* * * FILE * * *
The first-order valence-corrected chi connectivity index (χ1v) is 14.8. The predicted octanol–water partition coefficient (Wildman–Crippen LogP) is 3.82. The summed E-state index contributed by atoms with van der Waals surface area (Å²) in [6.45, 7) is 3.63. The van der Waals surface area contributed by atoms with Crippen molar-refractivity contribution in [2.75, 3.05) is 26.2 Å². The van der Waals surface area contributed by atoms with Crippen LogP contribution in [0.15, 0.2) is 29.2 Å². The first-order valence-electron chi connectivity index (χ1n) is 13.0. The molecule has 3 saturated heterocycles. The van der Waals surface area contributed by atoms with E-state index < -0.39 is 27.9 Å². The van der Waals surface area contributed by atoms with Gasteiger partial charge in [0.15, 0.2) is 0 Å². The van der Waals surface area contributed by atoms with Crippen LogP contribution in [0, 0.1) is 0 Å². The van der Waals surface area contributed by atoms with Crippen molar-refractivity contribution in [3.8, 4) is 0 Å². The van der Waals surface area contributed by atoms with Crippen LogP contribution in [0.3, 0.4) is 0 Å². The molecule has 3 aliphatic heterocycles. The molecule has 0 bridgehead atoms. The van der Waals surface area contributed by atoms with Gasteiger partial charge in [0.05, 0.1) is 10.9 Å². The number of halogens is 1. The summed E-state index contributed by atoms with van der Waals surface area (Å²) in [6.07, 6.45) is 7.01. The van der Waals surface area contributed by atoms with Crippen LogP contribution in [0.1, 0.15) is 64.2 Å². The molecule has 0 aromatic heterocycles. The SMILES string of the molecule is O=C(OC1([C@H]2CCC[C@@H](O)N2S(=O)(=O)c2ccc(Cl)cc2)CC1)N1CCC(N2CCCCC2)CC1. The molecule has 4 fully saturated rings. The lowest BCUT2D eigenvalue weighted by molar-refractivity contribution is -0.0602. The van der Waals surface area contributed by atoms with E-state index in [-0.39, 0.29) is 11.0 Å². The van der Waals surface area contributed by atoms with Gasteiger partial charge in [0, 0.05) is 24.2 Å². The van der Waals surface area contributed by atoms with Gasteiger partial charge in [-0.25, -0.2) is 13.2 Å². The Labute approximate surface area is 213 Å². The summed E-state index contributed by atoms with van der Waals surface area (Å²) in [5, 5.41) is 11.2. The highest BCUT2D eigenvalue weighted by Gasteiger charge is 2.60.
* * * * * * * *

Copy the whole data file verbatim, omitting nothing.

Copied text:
The first-order valence-corrected chi connectivity index (χ1v) is 14.8. The predicted octanol–water partition coefficient (Wildman–Crippen LogP) is 3.82. The summed E-state index contributed by atoms with van der Waals surface area (Å²) in [6.45, 7) is 3.63. The van der Waals surface area contributed by atoms with Crippen molar-refractivity contribution in [2.75, 3.05) is 26.2 Å². The van der Waals surface area contributed by atoms with Crippen LogP contribution in [0.15, 0.2) is 29.2 Å². The first-order valence-electron chi connectivity index (χ1n) is 13.0. The molecule has 3 saturated heterocycles. The van der Waals surface area contributed by atoms with E-state index < -0.39 is 27.9 Å². The van der Waals surface area contributed by atoms with Gasteiger partial charge in [0.15, 0.2) is 0 Å². The van der Waals surface area contributed by atoms with Crippen LogP contribution in [0, 0.1) is 0 Å². The van der Waals surface area contributed by atoms with Crippen molar-refractivity contribution in [3.8, 4) is 0 Å². The van der Waals surface area contributed by atoms with Crippen LogP contribution in [0.3, 0.4) is 0 Å². The molecule has 3 aliphatic heterocycles. The molecule has 0 bridgehead atoms. The van der Waals surface area contributed by atoms with Gasteiger partial charge in [0.05, 0.1) is 10.9 Å². The number of halogens is 1. The summed E-state index contributed by atoms with van der Waals surface area (Å²) in [6.07, 6.45) is 7.01. The van der Waals surface area contributed by atoms with Crippen LogP contribution in [0.1, 0.15) is 64.2 Å². The molecule has 0 aromatic heterocycles. The SMILES string of the molecule is O=C(OC1([C@H]2CCC[C@@H](O)N2S(=O)(=O)c2ccc(Cl)cc2)CC1)N1CCC(N2CCCCC2)CC1. The molecule has 4 fully saturated rings. The lowest BCUT2D eigenvalue weighted by molar-refractivity contribution is -0.0602. The van der Waals surface area contributed by atoms with E-state index in [-0.39, 0.29) is 11.0 Å². The van der Waals surface area contributed by atoms with Gasteiger partial charge in [0, 0.05) is 24.2 Å². The van der Waals surface area contributed by atoms with Gasteiger partial charge in [-0.25, -0.2) is 13.2 Å². The Labute approximate surface area is 213 Å². The summed E-state index contributed by atoms with van der Waals surface area (Å²) in [5, 5.41) is 11.2. The highest BCUT2D eigenvalue weighted by Gasteiger charge is 2.60.